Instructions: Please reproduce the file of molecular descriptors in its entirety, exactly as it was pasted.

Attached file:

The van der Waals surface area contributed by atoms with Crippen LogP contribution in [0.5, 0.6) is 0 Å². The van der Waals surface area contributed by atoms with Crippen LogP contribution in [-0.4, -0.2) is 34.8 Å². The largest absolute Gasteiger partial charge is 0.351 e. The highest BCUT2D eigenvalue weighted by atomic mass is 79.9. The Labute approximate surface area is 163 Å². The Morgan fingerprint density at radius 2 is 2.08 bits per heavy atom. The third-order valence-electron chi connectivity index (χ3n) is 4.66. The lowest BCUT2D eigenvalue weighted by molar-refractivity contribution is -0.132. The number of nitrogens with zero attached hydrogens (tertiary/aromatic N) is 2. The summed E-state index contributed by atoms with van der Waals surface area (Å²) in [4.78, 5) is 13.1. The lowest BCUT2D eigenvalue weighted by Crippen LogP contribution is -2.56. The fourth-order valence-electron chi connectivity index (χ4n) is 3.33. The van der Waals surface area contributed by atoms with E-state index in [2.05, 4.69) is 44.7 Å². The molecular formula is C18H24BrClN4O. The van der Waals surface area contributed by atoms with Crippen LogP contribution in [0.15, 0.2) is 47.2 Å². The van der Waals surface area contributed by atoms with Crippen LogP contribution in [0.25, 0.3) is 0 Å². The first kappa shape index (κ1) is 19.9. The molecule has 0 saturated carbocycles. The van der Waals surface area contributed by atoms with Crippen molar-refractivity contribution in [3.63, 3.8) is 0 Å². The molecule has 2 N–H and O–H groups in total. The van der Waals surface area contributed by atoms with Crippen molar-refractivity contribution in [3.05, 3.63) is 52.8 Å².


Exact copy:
The van der Waals surface area contributed by atoms with Crippen LogP contribution in [0.5, 0.6) is 0 Å². The van der Waals surface area contributed by atoms with Crippen LogP contribution in [-0.4, -0.2) is 34.8 Å². The largest absolute Gasteiger partial charge is 0.351 e. The highest BCUT2D eigenvalue weighted by atomic mass is 79.9. The Labute approximate surface area is 163 Å². The Morgan fingerprint density at radius 2 is 2.08 bits per heavy atom. The third-order valence-electron chi connectivity index (χ3n) is 4.66. The lowest BCUT2D eigenvalue weighted by molar-refractivity contribution is -0.132. The number of nitrogens with zero attached hydrogens (tertiary/aromatic N) is 2. The summed E-state index contributed by atoms with van der Waals surface area (Å²) in [4.78, 5) is 13.1. The lowest BCUT2D eigenvalue weighted by Crippen LogP contribution is -2.56. The fourth-order valence-electron chi connectivity index (χ4n) is 3.33. The van der Waals surface area contributed by atoms with E-state index in [2.05, 4.69) is 44.7 Å². The molecular formula is C18H24BrClN4O. The van der Waals surface area contributed by atoms with Crippen LogP contribution in [0.15, 0.2) is 47.2 Å². The van der Waals surface area contributed by atoms with Crippen LogP contribution in [0.25, 0.3) is 0 Å². The first kappa shape index (κ1) is 19.9. The molecule has 0 saturated carbocycles. The van der Waals surface area contributed by atoms with Crippen molar-refractivity contribution in [3.63, 3.8) is 0 Å². The molecule has 2 N–H and O–H groups in total. The van der Waals surface area contributed by atoms with Crippen molar-refractivity contribution in [3.05, 3.63) is 52.8 Å².